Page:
Spoiler Alert – the disciples won’t get it this time either, and every day since, the Church has continued to largely fail to understand it as well. For two thousand years, the institution of the Church has been tooting its own horn, grabbing backpacks that it assumed was a parachute, and struggling with what greatness really looks like. It isn’t about being the biggest. It isn’t about having the most money. It isn’t about being the closest to the ear of political power. It isn’t about fancy buildings, or educated clergy, or flowing vestments, or giant organs, or having that Bishop who preached at the Royal Wedding. Jesus is clear that what being great is all about is how we use all of those resources to reach outside the walls in loving service to our neighbors.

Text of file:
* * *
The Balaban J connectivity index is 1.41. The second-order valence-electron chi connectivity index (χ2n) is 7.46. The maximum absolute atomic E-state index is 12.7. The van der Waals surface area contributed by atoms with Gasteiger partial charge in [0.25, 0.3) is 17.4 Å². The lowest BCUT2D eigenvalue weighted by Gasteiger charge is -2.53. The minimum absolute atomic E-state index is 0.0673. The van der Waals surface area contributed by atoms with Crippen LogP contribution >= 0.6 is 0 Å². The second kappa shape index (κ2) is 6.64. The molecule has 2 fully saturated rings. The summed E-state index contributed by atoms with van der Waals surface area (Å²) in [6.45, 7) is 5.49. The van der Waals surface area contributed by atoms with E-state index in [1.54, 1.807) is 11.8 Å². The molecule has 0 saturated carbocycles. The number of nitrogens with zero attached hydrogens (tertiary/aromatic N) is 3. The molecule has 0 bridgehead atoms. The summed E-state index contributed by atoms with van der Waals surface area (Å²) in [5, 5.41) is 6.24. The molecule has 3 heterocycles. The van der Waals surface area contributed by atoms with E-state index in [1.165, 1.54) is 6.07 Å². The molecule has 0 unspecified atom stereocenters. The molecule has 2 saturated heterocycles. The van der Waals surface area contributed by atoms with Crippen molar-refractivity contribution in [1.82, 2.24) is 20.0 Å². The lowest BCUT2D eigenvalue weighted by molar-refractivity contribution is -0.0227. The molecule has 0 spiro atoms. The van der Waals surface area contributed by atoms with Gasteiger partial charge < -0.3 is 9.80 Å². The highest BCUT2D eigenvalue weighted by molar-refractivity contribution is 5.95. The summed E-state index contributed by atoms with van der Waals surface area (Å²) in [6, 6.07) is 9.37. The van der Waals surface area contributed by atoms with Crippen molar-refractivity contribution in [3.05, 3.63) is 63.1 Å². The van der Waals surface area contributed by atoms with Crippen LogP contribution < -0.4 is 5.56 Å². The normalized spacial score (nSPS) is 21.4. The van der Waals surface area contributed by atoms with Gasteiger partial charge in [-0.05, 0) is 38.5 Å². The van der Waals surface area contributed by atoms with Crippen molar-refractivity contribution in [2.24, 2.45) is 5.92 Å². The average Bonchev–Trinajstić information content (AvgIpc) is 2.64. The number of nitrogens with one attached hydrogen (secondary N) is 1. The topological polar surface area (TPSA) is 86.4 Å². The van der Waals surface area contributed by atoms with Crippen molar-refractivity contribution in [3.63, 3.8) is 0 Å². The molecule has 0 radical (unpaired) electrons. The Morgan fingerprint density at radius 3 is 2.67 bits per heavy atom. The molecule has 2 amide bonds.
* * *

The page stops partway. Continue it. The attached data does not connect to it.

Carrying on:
The Greek word that gets translated as “servant” is diakonos, from which we get the word deacon, but it simply means “to minister.” Being first in the Kingdom of God, being the greatest church on the block, is about how each and every one of us, as followers of Jesus Christ, lives into our unique calling as ministers of the Good News. Our greatness is defined by our willingness to be vulnerable; listening to our neighbors, and trying to understand how God is inviting us to love them. Our greatness is defined by acts of humble service – through Wednesday Community Lunch, Churches United in HELP, Living Waters for the World, MEALS, INC., and Room in the Inn, among many others. Our greatness is defined by how we pool our resources to make the greatest impact. Our greatness is defined by how we work together to empower one another for ministry – raising up a community full of disciples of Jesus Christ who are committed to a life of servanthood. This week, as you receive your pledge card for 2019, I hope you will begin to prayerfully discern how God is calling you to take your place in the greatness Christ Church as together, we share in the ministry of Jesus, a ministry of compassion, vulnerability, and grace. Amen.